Explosions in the Sky burst with sad, triumphant post-rock sound
:: Explosions In The Sky ::
By Brian F. Johnson
More than 11 years ago, drummer Chris Hrasky did something that he still can’t believe. He sat in his apartment one morning and cranked out a flyer adorned with pictures of mountains and tornadoes that simply said, “Wanted: Sad, triumphant rock band.” Though he was questioning himself even as he did it, saying to himself, “I’m not the kind of guy that hangs things in record stores with the purpose of meeting complete strangers,” Hrasky followed through on his mission.
“It’s just weird to me, how one little decision one morning has dictated the last decade of my life. There was a good chance that I wouldn’t complete the flyer, like if something had come on TV I would have probably been like, ‘Oh well, fuck this,’” Hrasky said in a recent interview with The Marquee.
Ironically, three other guys who have likewise admitted that they aren’t the types to call random strangers from a flyer, did just that and the Austin, Texas-based instrumental post-rock group Explosions In The Sky was born.
The band — which, by the way, hates the term post-punk and prefers the “sad, triumphant rock” label that Hrasky created — just this spring, released their sixth studio album Take Care, Take Care, Take Care to rave reviews and saw the disc debut at number 16 on the Billboard Top 200 charts. “I don’t think we thought it was going to do that well in its first week,” Hrasky said. “I think it was a pretty big shock to us.”
But when one considers the effort put into the album, a debut week on the charts like that is almost the least to be expected. In between Take Care, Take Care, Take Care and 2007’s All Of A Sudden I Miss Everyone, the band covered some serious ground. There was obviously the world tour that took them countless miles, but according to a press release the band issued with Take Care, it took them this long to get here because they’ve had a lot on their plate: “One of us got married. One of us had two kids. One of us had panic attacks. One of us took classical guitar lessons. One of us restored a piano from 1888. One of us had a serious illness in the family (and a recovery). And one of us attempted but did not complete the P90X [workout]program. One of us was obsessed with this new album having 17 shorter songs. One was obsessed with the album sounding like a dream. Two of us can’t get to sleep most nights. Two of us wake up early in the morning and can’t get back to sleep. No joke. It’s a challenge schedule-wise.”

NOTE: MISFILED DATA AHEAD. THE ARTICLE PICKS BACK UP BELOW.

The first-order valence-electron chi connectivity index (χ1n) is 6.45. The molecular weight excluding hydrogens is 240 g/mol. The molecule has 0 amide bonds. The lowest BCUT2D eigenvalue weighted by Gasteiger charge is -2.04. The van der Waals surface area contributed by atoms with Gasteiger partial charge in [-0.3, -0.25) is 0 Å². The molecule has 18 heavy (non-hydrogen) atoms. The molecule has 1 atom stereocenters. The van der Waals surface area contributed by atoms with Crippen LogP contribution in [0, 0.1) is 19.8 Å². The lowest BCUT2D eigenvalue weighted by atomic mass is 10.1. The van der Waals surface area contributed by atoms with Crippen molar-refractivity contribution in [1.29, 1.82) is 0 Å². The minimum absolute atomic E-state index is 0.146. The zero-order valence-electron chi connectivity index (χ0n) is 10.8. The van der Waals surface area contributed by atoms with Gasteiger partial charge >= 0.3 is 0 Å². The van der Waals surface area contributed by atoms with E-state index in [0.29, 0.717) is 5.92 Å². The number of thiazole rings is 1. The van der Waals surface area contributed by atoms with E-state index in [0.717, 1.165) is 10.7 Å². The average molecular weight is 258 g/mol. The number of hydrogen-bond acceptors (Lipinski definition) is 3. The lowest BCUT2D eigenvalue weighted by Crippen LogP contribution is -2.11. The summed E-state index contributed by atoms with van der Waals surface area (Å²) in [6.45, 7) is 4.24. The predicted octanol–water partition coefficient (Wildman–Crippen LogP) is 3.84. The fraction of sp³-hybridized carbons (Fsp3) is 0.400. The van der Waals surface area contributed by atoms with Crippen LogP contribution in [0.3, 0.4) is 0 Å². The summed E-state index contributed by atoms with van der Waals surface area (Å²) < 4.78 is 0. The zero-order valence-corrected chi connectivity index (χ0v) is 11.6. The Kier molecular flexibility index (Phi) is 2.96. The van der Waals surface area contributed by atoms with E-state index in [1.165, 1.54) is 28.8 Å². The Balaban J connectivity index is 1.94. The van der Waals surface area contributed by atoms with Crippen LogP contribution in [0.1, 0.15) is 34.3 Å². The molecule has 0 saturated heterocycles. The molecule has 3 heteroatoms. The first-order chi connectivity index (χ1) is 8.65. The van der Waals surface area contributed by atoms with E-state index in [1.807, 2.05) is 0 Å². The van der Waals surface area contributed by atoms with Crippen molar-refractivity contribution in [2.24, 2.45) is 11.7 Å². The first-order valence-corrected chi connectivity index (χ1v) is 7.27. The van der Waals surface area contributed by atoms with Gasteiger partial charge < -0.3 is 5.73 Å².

Through all of that, though, the band somehow managed to crank out more than 50 demos in the studio over the course of two years. Hrasky was quick to point out it definitely wasn’t 50 finished songs. “They weren’t 50 typical 10-minute Explosions songs. Some of them were like a minute-and-a-half and some were four minutes. They were mostly kind of snippets and ideas and most of them got thrown in the garbage. We throw away far more music than we ever actually end up recording,” he said.
But enough material was spared from the trash that when the band did reach Sonic Ranch Studios in El Paso, Texas they were ready to roll. “We’ve never been a band that goes into the studio with half-written songs. When we go in everything is already written. We allow for accidents and things like that, but we generally try to be as well prepared as we can,” Hrasky said.